Junkcoin is a crypto trading system where users mint new coins by sending a unique physical item (at their own expense) to a Junkcoin moderation warehouse. At the warehouse, the item goes through a multi-step process to ensure its originality.
Once deemed unique by a moderator, the item then goes into storage and one (1) new Junkcoin is minted and sent to the user. At this point, the coin is backed by the combined value of all the items stored in Junkcoin warehouses.
Done in collaboration with Connor Fredericks.
In order to mint a Junkcoin, a user must find a physical item that they are willing to send to a Junkcoin warehouse to be verified by a moderator. This item must be completely unique, meaning that there can be no two of the same item stored across all Junkcoin warehouses.
A single item always mints one Junkcoin, no matter the value (Ex. a brick = 1 Junkcoin, a car = 1 Junkcoin). Once a coin has been minted in exchange for an item, the ownership of the item is forfeited and cannot be reversed. This prevents a coin from being introduced without adding an item to storage.
When an item arrives at a Junkcoin warehouse, a coin is not minted automatically. First, the item must be verified to be unique. This is done through Junkcoin moderators. These moderators are not allowed to own any Junkcoin in order for them to remain unbiased and honest. Their guidelines are seen in the chart below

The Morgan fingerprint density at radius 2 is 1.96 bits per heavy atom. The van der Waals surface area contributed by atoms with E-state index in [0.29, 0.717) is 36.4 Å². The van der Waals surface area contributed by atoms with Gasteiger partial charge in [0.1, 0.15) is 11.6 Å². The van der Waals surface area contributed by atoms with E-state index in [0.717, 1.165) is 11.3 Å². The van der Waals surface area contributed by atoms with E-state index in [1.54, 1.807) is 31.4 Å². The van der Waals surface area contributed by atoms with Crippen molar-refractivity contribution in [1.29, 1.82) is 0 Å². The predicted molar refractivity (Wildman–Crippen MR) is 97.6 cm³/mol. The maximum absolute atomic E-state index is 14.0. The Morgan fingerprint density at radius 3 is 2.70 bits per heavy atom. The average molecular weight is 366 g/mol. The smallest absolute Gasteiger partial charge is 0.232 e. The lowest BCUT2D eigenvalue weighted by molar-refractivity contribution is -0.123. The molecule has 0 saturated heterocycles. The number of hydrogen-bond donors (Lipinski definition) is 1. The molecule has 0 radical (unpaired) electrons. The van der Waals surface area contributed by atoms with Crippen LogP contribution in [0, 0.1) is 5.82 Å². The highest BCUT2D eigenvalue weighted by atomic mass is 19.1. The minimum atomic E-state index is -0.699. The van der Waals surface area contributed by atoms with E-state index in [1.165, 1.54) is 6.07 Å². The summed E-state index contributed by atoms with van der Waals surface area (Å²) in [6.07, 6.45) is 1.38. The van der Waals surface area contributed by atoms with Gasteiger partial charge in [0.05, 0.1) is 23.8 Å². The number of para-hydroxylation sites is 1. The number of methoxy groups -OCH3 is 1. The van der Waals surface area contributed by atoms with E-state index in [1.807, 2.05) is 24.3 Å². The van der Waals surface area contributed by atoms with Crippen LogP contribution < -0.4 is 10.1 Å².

Being that items in the real world can be created and destroyed, items that are stored in Junkcoin warehouses could in theory be destroyed by natural disasters, vandalism, arson, etc. In the case of an item being destroyed it will be identified if possible and taken off of the Junkcoin database.
Additionally, the value of the destroyed item will be deducted from the overall value of Junkcoin causing the coins to drop in value. Junkcoins will not be taken out of circulation when an item is destroyed. However, since the items would have been removed from the database, another individual could re-send the “same” object to be verified and have it’s value restored to Junkcoin. All verifications occur on a first-come first-served basis.
To determine the value of Junkcoin, we take the combined value of all the items stored in warehouses and divide by all Junkcoins in circulation. To determine the value of items, an algorithm collects seller and buyer data from popular market places and averages prices.
As the value of items on these marketplaces rise and fall, the prices associated with the items in warehouses also changes. Items that have no seller or buyer data are factored into the item valuation pool as $0. This means that one of a kind items or collector items may have no value when added to the Junkcoin warehouses, but a coin may still be minted in return for the item.
Finally, we add or subtract from the value by the general demand of Junkcoin. An example of this calculation could be as follows: $500 worth of items divided by 50 Junkcoins plus $18, being the general demand of Junkcoin which could be a negative or positive number. All of this would equal $28 per Junkcoin.